Experts believe that as the economy continues to exhibit signs of slowing, interests are set to be unchanged for at least another two years.
The next move could even be decreased from 0.25pc to 0.1pc. if the economic outlook gets even worse. The latest figures for both business investment and consumer spending published last week were very weak.
Earlier this summer, the Bank of England suggested that conditions were looking up even though the rates have not been increased for a decade.However, those hopes were scotched by the latest official data. Analysts are also more convinced that about the decreasing chances of policy tightening.
“Our forecast is for rates to remain unchanged as far as the eye can see, which for us means the end of 2018,” economist at RBC Capital Markets, Sam Hill, said.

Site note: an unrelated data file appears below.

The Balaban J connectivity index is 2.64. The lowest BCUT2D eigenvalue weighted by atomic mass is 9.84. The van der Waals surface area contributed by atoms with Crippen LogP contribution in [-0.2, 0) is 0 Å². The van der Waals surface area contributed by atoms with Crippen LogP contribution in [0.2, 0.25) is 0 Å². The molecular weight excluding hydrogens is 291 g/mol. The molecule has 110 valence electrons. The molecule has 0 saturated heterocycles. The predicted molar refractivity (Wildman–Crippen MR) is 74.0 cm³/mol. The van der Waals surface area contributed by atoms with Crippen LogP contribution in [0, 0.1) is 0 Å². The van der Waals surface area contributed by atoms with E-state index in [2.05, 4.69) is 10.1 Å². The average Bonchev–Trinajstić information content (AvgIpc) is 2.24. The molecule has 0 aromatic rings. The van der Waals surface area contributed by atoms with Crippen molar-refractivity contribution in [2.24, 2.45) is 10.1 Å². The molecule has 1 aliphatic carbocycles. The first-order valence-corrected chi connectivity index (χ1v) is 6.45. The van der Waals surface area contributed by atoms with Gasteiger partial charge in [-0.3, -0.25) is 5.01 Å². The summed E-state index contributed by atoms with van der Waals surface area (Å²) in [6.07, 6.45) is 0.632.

Hill assumed that the Monetary Policy Committee might decrease rates until comments from policymakers including the Bank’s chief economist, Andy Haldane, declare that the base rate could be raised.
But the consumer spending’s weakness and the decrease in the savings ratio now suggests that Mr Hill is once again contemplating the possibility of a rate cut.
Hill stated: “The challenge we see with the Bank’s current outlook is that they’re relying on the idea other parts of the economy will make up for weakness in consumer spending.”
The standpoint also depends on smooth Brexit negotiations, a premise the Bank has developed into its models.